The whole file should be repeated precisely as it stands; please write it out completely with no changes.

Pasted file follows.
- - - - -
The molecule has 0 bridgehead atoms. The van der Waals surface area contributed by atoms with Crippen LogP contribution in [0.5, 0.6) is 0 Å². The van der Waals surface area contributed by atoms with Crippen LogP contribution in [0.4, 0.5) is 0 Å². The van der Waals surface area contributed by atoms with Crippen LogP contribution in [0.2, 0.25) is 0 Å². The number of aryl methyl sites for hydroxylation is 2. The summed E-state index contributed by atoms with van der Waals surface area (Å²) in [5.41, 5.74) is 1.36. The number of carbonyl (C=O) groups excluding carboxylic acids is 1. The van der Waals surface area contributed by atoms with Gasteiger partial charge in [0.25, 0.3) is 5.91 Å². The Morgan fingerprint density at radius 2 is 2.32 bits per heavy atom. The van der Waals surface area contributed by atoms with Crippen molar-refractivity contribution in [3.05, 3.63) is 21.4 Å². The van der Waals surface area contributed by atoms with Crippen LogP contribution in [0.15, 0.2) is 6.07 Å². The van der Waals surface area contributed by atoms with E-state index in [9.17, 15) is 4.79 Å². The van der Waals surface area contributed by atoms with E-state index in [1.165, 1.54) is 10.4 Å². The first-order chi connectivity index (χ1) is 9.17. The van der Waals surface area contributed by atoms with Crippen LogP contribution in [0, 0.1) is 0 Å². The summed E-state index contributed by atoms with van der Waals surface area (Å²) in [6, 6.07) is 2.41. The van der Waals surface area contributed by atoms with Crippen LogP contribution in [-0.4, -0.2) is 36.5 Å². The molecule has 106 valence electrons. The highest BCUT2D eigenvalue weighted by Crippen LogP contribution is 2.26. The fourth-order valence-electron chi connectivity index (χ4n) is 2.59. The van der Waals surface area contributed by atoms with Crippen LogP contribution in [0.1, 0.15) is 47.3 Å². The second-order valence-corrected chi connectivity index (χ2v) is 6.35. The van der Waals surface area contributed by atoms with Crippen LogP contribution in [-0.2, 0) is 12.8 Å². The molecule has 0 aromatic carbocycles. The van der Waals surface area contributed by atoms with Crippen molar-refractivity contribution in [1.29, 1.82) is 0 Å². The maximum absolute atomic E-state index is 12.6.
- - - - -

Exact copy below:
The molecule has 0 bridgehead atoms. The van der Waals surface area contributed by atoms with Crippen LogP contribution in [0.5, 0.6) is 0 Å². The van der Waals surface area contributed by atoms with Crippen LogP contribution in [0.4, 0.5) is 0 Å². The van der Waals surface area contributed by atoms with Crippen LogP contribution in [0.2, 0.25) is 0 Å². The number of aryl methyl sites for hydroxylation is 2. The summed E-state index contributed by atoms with van der Waals surface area (Å²) in [5.41, 5.74) is 1.36. The number of carbonyl (C=O) groups excluding carboxylic acids is 1. The van der Waals surface area contributed by atoms with Gasteiger partial charge in [0.25, 0.3) is 5.91 Å². The Morgan fingerprint density at radius 2 is 2.32 bits per heavy atom. The van der Waals surface area contributed by atoms with Crippen molar-refractivity contribution in [3.05, 3.63) is 21.4 Å². The van der Waals surface area contributed by atoms with Crippen LogP contribution in [0.15, 0.2) is 6.07 Å². The van der Waals surface area contributed by atoms with E-state index in [9.17, 15) is 4.79 Å². The van der Waals surface area contributed by atoms with E-state index in [1.165, 1.54) is 10.4 Å². The first-order chi connectivity index (χ1) is 9.17. The van der Waals surface area contributed by atoms with Crippen LogP contribution in [0, 0.1) is 0 Å². The summed E-state index contributed by atoms with van der Waals surface area (Å²) in [6, 6.07) is 2.41. The van der Waals surface area contributed by atoms with Crippen LogP contribution in [-0.4, -0.2) is 36.5 Å². The molecule has 106 valence electrons. The highest BCUT2D eigenvalue weighted by Crippen LogP contribution is 2.26. The fourth-order valence-electron chi connectivity index (χ4n) is 2.59. The van der Waals surface area contributed by atoms with Crippen LogP contribution in [0.1, 0.15) is 47.3 Å². The second-order valence-corrected chi connectivity index (χ2v) is 6.35. The van der Waals surface area contributed by atoms with Crippen LogP contribution in [-0.2, 0) is 12.8 Å². The molecule has 0 aromatic carbocycles. The van der Waals surface area contributed by atoms with Crippen molar-refractivity contribution in [1.29, 1.82) is 0 Å². The maximum absolute atomic E-state index is 12.6.